Dear Professor Freese,I was reminded of the experience of a friend from the West Coast who interviewed for a job in a small Midwestern city. Everyone she talked to during the course of the interview kept saying about the city as a place to live, "It's a great place to raise kids" (even though she didn't have any kids). She said that "if all anybody can say about a place is that it's a great place to raise kids, you begin to think that it probably isn't even that great of a place to raise kids."
McGraw-Hill is proud to introduce SOCIOLOGY MATTERS, with POWERWEB, by Richard T. Schaefer.
Available now, this new paperback text is a low-cost, highly focused version of SOCIOLOGY: A BRIEF INTRODUCTION, Fifth Edition. Its design and pedagogy are both straightforward and streamlined, and its newly written chapter introductions highlight a unifying theme--answering the question "How does sociology matter?"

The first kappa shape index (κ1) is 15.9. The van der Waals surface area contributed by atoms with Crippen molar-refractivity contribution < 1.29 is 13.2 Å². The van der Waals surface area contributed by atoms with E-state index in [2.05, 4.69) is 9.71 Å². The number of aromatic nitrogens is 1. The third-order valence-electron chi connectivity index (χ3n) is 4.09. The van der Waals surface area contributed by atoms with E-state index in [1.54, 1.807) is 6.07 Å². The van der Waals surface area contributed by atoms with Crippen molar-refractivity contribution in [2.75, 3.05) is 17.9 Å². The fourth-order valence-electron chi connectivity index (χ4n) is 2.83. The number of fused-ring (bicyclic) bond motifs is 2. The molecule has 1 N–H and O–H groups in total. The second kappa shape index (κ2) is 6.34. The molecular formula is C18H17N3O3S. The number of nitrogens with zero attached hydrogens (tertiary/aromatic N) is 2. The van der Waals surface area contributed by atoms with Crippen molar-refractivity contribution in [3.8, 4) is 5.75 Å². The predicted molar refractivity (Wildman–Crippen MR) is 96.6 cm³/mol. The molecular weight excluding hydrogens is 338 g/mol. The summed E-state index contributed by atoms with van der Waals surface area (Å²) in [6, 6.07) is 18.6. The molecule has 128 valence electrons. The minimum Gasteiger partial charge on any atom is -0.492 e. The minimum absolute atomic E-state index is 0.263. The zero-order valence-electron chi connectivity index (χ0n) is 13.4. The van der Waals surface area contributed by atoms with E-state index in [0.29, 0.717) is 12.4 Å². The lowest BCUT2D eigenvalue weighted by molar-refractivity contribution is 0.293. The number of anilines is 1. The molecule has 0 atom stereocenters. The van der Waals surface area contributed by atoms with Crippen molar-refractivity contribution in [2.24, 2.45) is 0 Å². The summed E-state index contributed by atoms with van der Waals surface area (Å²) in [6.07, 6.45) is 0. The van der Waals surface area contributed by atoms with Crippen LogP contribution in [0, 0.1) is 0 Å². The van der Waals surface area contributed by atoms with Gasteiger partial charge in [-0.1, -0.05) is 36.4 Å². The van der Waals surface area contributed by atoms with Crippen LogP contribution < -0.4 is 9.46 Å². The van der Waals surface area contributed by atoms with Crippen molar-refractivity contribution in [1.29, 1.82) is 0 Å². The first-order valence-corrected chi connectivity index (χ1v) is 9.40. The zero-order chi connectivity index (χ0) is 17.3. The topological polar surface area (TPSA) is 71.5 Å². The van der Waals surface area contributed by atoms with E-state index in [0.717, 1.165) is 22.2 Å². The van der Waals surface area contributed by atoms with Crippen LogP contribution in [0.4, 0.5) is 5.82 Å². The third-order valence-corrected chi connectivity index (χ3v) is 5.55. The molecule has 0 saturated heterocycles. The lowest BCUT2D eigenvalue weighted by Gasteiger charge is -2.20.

You have to wonder if introductory sociology content has to be presented in a way that explicitly and repeatedly asserts that what it is saying matters, maybe it (gasp) really doesn't matter that much after all. Or, maybe, the rascally students today are just too apathetic to understand what really matters, although I'm always suspicious of that kind of codgerly perspective.